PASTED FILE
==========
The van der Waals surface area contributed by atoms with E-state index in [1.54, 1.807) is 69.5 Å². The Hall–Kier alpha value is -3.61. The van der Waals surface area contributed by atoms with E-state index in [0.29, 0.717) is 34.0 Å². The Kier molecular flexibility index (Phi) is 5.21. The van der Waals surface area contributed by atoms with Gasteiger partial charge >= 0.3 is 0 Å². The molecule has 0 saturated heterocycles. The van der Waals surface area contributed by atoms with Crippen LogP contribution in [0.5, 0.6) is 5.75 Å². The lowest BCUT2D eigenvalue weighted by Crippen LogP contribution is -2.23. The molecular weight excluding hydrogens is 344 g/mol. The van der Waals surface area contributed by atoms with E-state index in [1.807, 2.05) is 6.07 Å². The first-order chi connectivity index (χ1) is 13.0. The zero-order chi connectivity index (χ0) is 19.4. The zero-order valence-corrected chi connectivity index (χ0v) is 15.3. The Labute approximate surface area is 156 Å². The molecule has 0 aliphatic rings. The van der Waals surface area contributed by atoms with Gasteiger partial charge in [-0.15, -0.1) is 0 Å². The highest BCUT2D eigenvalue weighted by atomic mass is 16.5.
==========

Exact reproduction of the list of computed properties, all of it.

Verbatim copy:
The van der Waals surface area contributed by atoms with E-state index in [1.54, 1.807) is 69.5 Å². The Hall–Kier alpha value is -3.61. The van der Waals surface area contributed by atoms with E-state index in [0.29, 0.717) is 34.0 Å². The Kier molecular flexibility index (Phi) is 5.21. The van der Waals surface area contributed by atoms with Gasteiger partial charge >= 0.3 is 0 Å². The molecule has 0 saturated heterocycles. The van der Waals surface area contributed by atoms with Crippen LogP contribution in [0.5, 0.6) is 5.75 Å². The lowest BCUT2D eigenvalue weighted by Crippen LogP contribution is -2.23. The molecular weight excluding hydrogens is 344 g/mol. The van der Waals surface area contributed by atoms with E-state index in [1.807, 2.05) is 6.07 Å². The first-order chi connectivity index (χ1) is 13.0. The zero-order chi connectivity index (χ0) is 19.4. The zero-order valence-corrected chi connectivity index (χ0v) is 15.3. The Labute approximate surface area is 156 Å². The molecule has 0 aliphatic rings. The van der Waals surface area contributed by atoms with Gasteiger partial charge in [-0.15, -0.1) is 0 Å². The highest BCUT2D eigenvalue weighted by atomic mass is 16.5.